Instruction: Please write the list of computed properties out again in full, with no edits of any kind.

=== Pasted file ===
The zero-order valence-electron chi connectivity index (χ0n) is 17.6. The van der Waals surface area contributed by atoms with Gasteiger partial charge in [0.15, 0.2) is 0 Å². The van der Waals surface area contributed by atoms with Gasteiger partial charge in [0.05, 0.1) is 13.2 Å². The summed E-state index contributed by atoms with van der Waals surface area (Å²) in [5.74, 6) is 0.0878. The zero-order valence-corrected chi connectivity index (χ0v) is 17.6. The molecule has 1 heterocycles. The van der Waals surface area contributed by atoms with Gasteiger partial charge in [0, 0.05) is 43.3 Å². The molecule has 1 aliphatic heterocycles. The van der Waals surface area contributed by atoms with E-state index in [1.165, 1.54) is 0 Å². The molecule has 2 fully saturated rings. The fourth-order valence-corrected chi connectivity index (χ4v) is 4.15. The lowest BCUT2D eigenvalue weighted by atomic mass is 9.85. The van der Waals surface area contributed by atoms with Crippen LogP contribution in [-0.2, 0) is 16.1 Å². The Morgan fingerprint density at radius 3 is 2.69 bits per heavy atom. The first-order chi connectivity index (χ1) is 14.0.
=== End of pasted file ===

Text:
The zero-order valence-electron chi connectivity index (χ0n) is 17.6. The van der Waals surface area contributed by atoms with Gasteiger partial charge in [0.15, 0.2) is 0 Å². The van der Waals surface area contributed by atoms with Gasteiger partial charge in [0.05, 0.1) is 13.2 Å². The summed E-state index contributed by atoms with van der Waals surface area (Å²) in [5.74, 6) is 0.0878. The zero-order valence-corrected chi connectivity index (χ0v) is 17.6. The molecule has 1 heterocycles. The van der Waals surface area contributed by atoms with Gasteiger partial charge in [0, 0.05) is 43.3 Å². The molecule has 1 aliphatic heterocycles. The van der Waals surface area contributed by atoms with E-state index in [1.165, 1.54) is 0 Å². The molecule has 2 fully saturated rings. The fourth-order valence-corrected chi connectivity index (χ4v) is 4.15. The lowest BCUT2D eigenvalue weighted by atomic mass is 9.85. The van der Waals surface area contributed by atoms with Crippen LogP contribution in [-0.2, 0) is 16.1 Å². The Morgan fingerprint density at radius 3 is 2.69 bits per heavy atom. The first-order chi connectivity index (χ1) is 14.0.